With Ek Ladki Ko Dekha Toh Aisa Laga, how versatile Anil Kapoor is pushing the envelope

Updated on Jan 29, 2019 02:20 PM IST

A look at how Ek Ladki Ko Dekha Toh Aisa Laga actor Anil Kapoor has managed to stay relevant with changing times with his versatile performance.

Anil Kapoor plays the role of real-life daughter Sonam Kapoor’s father in Ek Ladki Ko Dekha Toh Aisa Laga.
Anil Kapoor plays the role of real-life daughter Sonam Kapoor’s father in Ek Ladki Ko Dekha Toh Aisa Laga.
Hindustan Times | ByNivedita Mishra

Anil Kapoor has been around for close to 40 years in the movie business, yet it is difficult to box him in any one category. The one thing that can be said about the talented actor is his versatility. As his new film, Ek Ladki Ko Dekha Toh Aisa Laga, prepares to release, a look at the actor’s smart and sensitive choices in his career.

To begin with, a bit about the film should help put things in perspective – in Ek Ladki Ko Dekha Toh Aisa Laga, he plays the father of a ‘bride’ who chooses to be in a same sex relationship. In other words, this is Bollywood trying to normalise gay relationships and that can be pretty unconventional in many ways.

With Anil, however, going against the grain of convention and attempting fresh things is nothing new. Anil came into films when the Angry Young Man phenomenon was reigning supreme. In fact, this genre of filmmaking could rightly be said to have had its debut with Amitabh Bachchan. But the chief criticism against it was that it reduced its female lead into nothing but a mere prop, which is why many leading ladies of the day like Hema Malini worked in such films as it gave them much-needed exposure and popularity but chose to work in family dramas, historical films and comedies for creative satisfaction.

With Anil, all that changed. Yes, he played the conventional hero, who beat up the baddies (the dishoom, dishoom way), romanced his love interest, delivered punchy dialogues, did comedy too. But Anil did one more thing – he let the spotlight shine on his women too. Which is not to say Amitabh didn’t despite all the criticism (recall all the films of Hrishikesh Mukherjee) but with Anil, it was to be mainstream Bollywood dramas, where the story would be told as much from the woman’s perspective as the man. So, Beta, Lamhe, Woh Saat Din even Eeshwar fell in this bracket. Barring the last, the rest were commercial successes too (Lamhe incidentally bombed in the domestic market but made money overseas). No wonder, a bulk of Madhuri Dixit and Sridevi’s biggest hits are with Anil. While not to the same extent, but it does bring back memories of the era of Meena Kumari, for whom the roles like in films such Sahib Biwi Aur Ghulam, Bahu Begum and Pakeezah were written.

Also read: Madhuri Dixit, Anil Kapoor celebrate 30 years of Ram Lakhan with a video and it’s Total Dhamaal. Watch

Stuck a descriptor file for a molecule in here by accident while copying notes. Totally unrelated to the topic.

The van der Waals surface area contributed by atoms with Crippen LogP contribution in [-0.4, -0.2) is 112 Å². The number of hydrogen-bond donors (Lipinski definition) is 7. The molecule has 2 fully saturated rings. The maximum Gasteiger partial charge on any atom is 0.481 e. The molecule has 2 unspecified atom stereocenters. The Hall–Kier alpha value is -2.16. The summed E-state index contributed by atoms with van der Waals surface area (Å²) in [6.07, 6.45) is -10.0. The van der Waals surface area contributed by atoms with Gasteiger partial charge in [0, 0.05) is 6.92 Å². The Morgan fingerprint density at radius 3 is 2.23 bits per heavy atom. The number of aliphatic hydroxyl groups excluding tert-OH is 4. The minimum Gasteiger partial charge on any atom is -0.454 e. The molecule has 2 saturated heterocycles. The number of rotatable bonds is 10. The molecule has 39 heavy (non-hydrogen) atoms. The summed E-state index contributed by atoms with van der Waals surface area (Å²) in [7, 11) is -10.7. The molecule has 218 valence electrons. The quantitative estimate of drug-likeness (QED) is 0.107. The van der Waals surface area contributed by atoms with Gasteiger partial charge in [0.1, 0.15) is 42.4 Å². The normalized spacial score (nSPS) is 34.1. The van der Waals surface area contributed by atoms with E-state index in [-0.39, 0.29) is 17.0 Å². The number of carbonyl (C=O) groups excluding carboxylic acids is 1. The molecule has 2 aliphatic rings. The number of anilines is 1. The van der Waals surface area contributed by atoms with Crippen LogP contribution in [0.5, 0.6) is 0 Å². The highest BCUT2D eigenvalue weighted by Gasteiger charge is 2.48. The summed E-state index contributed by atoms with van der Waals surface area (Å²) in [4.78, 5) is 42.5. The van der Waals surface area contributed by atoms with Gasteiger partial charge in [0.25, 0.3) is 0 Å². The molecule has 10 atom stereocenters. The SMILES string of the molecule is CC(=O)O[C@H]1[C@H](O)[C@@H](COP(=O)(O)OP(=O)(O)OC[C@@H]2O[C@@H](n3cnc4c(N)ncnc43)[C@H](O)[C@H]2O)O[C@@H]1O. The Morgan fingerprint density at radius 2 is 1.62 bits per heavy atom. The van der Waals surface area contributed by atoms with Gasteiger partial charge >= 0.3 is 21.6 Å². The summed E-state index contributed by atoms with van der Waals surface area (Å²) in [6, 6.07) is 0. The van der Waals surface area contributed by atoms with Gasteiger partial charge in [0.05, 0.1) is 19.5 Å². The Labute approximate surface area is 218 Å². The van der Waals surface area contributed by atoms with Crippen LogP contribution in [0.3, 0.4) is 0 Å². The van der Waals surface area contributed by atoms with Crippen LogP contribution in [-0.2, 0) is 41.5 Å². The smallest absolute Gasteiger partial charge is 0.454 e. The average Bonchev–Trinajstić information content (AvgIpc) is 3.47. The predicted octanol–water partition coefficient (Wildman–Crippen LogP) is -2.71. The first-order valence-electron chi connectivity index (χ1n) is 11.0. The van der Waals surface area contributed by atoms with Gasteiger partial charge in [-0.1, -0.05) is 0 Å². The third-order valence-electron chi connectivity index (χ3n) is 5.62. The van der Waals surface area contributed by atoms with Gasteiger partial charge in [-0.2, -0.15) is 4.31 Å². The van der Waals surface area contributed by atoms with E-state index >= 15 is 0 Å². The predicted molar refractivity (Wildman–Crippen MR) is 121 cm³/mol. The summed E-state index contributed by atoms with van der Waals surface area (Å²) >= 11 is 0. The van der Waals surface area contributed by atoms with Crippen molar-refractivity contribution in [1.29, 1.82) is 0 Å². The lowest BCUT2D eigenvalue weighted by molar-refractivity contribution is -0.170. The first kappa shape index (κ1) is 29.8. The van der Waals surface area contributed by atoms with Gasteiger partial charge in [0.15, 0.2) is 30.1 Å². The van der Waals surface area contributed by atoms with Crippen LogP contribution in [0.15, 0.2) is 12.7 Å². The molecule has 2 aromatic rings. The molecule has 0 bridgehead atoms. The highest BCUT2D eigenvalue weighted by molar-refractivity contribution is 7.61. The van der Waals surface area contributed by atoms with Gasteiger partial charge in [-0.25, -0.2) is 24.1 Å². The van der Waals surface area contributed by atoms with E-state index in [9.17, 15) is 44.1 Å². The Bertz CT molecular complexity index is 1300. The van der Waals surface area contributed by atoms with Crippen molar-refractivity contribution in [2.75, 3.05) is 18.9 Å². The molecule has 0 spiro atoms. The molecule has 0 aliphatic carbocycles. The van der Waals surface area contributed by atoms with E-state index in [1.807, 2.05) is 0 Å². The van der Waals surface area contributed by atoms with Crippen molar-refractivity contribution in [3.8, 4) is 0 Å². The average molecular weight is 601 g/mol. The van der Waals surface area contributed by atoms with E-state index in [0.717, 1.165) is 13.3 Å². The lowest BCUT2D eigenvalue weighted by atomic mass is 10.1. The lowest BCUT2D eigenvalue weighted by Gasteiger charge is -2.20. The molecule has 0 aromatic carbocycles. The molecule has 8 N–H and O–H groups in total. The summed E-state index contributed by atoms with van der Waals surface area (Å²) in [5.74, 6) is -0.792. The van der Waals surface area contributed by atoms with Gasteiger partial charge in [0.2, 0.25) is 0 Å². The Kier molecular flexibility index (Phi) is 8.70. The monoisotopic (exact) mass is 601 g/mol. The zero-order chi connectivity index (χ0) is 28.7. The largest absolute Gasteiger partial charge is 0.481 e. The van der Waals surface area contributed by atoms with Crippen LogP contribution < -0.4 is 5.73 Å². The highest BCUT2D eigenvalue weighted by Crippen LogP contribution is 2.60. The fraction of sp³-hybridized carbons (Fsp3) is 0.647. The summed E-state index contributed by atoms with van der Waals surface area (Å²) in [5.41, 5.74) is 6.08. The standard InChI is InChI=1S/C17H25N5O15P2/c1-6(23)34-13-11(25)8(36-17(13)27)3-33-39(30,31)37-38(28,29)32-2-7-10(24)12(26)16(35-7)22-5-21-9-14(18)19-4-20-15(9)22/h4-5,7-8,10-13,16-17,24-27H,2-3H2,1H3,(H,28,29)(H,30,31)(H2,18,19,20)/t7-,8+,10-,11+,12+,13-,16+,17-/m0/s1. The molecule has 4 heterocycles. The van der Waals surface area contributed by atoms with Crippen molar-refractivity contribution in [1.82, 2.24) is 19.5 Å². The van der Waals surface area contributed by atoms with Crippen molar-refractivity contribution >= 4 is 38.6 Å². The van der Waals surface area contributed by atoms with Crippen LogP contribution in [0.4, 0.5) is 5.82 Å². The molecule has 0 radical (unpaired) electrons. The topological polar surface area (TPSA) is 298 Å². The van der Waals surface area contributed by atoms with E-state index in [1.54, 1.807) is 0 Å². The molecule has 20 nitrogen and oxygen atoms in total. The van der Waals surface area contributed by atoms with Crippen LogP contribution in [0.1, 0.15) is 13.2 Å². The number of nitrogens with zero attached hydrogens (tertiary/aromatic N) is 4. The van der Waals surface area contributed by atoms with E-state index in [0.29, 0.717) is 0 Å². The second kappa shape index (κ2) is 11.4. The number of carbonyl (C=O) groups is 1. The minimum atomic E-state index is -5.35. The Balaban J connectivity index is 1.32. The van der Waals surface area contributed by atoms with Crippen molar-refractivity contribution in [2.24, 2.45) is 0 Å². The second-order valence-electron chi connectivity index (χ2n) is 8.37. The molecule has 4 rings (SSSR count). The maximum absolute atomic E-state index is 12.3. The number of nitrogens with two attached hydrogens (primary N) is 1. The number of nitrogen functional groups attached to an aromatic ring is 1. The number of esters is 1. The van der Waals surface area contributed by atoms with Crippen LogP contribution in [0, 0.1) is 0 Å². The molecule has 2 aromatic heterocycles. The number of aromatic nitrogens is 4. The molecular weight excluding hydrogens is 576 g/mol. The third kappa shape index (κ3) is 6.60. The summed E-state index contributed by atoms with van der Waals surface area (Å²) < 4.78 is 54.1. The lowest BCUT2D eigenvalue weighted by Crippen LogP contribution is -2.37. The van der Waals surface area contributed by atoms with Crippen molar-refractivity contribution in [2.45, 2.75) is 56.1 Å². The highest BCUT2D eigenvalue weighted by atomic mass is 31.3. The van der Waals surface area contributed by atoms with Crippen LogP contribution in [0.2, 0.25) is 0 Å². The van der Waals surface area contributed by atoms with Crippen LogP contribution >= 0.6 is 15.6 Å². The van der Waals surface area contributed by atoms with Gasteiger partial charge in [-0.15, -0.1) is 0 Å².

All along, Anil continued to explore the mainstream narrative with films like Mashaal, Tezaab, Meri Jung, Ram Lakhan, Kishen Kanhaiya to name a few. In fact, it is these films that the term, ‘tapori’ came to be associated with him.

Anil was also early to experiment with roles, ideas and even languages – it may be recalled that he made his cinema debut in the Bollywood multi-starrer Hamaare Tumhare (1979), but his first role as a leading man was in a Telugu film called Vamsa Vruksham (1980), followed by the Mani Ratnam-directed Kannada film Pallavi Anu Pallavi (1983). He also chose to do middle-of-the-road cinema like Basu Chatterjee’s Chameli Ki Shaadi and Saaheb, while still working in masala films like Feroz Khan’s Jaanbaaz. It was during this phase that he did Parinda, which is remembered even today for the freshness of its treatment, so devoid was it of melodrama.

While many avid fans of south Indian films and Hindi films would refuse to accept this, the truth is that remaking each other’s hit films is a standard practice. And so, a bulk of Rajinikanth’s biggest hits -- Shankar Salim Simon (Amar Akbar Anthony), Billa (Don), Thee (Deewaar), Mr Bharath (Trishul) -- were remakes of Amitabh’s hits, many films of Jeetendra (Humjoli, Tohfa, Himmatwala, Justice Chaudhury) were remakes of Tamil and Telugu films. What may be recalled is that many Surinder Kapoor produced films, starring Anil, were also Southern remakes. These include Nayak (Tamil film Mudhalvan), Virasat (Tamil film Thevar Magan) and Eeshwar (Telugu film Swathi Muthyam). This was in the 1980s and ‘90s, much before Salman Khan and Akshay Kumar would make the trend popular.

A new generation came by and with it came new stars – the late ’90s and the new millennium saw the emergence of the Khans. It was time re-invent. The actor now graduated to making multi-starrers and comedies, often playing a married man with wife and kids. Films like Biwi No 1 and No Entry fell in this category. Later, Anil would continue with slapstick comedies such as Welcome and stay engaged with the audience. All along, he was also part of typical potboilers like Salman Khan’s Race.

Soon, it was time to go international – in prestigious projects like Slumdog Millionaire, controversial bit roles in Tom Cruise’s Mission Impossible series and an adaptation of the hit TV series, 24, Anil Kapoor has ensured that with versatility and re-invention, getting dated can be countered.

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